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Olympic Snub Fuels Taylor Spivey’s Paris Goals

A bevy of setbacks from injury to personal turmoil to dashed Tokyo Olympic dreams hasn't slowed Spivey down; it's only made her stronger.

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At the first race of this year’s Super League Championship series on September 4, Taylor Spivey narrowly missed out on the win after leading for most of the event. It was an exhausting day – the London race utilized a Triple Mix format that included a swim-bike-run, two minute break, run-bike-swim, four minute break, and then a pursuit with the deficit as bike-swim-run. But if you think Spivey is disappointed with finishing second behind France’s Cassandre Beaugrand, think again. The grueling race felt like a light at the end of the tunnel for the American speedster.

“I have had a difficult month personally, so I didn’t know how the race was going to go,” Spivey says. “I focused less on pushing myself in training, and simply had fun with my teammates this past month while training in Font Romeu, France. Overall, I went into this race to enjoy it with no pressure on myself and I ended up feeling really good all race, and just nearly took the tape.”

Spivey backed up her performance in London with a third-place finish at Super League Munich last weekend. Her tenacity shone through as she used her technical skills to her advantage on a course where many athletes were timid and struggled to handle their bikes in wet and cold conditions. 2021 Super League Champion Georgia Taylor-Brown broke the tape, and Spivey had a great battle with Great Britain’s Sophie Coldwell just barely edging her out in the final meters.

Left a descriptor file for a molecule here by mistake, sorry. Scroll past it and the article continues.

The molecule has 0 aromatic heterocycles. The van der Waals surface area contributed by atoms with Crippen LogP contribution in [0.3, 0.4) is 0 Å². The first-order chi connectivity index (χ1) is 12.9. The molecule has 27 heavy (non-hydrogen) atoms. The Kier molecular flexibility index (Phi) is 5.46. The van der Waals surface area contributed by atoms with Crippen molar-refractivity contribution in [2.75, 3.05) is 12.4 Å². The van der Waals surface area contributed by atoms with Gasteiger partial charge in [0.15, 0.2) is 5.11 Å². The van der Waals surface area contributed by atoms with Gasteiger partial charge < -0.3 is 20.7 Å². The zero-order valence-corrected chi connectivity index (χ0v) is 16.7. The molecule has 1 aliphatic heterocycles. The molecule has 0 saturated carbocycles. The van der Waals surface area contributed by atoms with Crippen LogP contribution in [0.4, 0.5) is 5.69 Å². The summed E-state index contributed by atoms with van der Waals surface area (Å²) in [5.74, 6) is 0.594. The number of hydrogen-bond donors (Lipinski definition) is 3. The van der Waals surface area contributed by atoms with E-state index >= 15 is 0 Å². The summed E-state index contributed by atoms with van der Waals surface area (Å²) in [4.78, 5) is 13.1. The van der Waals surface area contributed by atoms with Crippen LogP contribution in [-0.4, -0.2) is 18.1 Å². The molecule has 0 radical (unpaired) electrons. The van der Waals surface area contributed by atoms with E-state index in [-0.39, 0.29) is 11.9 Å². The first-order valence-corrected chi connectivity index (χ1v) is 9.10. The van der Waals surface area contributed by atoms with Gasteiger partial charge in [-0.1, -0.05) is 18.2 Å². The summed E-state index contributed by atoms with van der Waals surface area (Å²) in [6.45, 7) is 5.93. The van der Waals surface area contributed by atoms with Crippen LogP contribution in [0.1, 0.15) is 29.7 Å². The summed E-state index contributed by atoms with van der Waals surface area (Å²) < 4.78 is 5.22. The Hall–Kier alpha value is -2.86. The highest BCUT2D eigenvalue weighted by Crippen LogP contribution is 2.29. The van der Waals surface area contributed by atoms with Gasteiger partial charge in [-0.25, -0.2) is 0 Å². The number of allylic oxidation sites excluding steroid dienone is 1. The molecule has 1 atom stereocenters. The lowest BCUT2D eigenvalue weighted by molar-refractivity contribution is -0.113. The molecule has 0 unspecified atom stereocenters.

“We always seem to be near each other in races,” Spivey says. “We took turns pulling each lap and left it all out there on the final run. I have a lot of respect for her. She’s a strong powerful athlete and she got me in the last 50m sprint to the finish line.”

But again, Spivey is not disappointed. It’s quite the opposite:

“I didn’t know how my body would pull up going into this race,” Spivey says. “I felt unusually sore and tired all week prior, so it took me a while to get going in the race, but I managed to pull off a podium which I was really proud of despite how the body felt.”

Spivey’s recent success comes as no surprise, considering the caliber of athlete she is; a member of the US National team since 2016, Spivey has been on the podium at several World Triathlon Series events, including an overall podium in the 2021 season. Perhaps even more impressive is her consistency; she has placed in the top ten at every WTS Series event she has competed in since June of 2018. She has done this all, despite multiple setbacks that would discourage even the hardiest of athletes. But when you’re down, the only way to go is up – and that’s exactly the direction she’s heading right now.

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Missing out on Olympic selection

Taylor Spivey races a triathlon
(Photo: World Triathlon/Wagner Araujo)

Despite demonstrating that she was a force through consistent performances and strong mixed team relay appearances, Spivey was left off the Tokyo Olympic team in 2021.

“This was difficult for me,” Spivey says. “I felt like I had earned the spot, but despite COVID and strange race scenarios due to travel restrictions, the criteria never changed for our qualification. To me, it felt like I was holding onto it so tightly but then all of a sudden, it was ripped out of my hands.”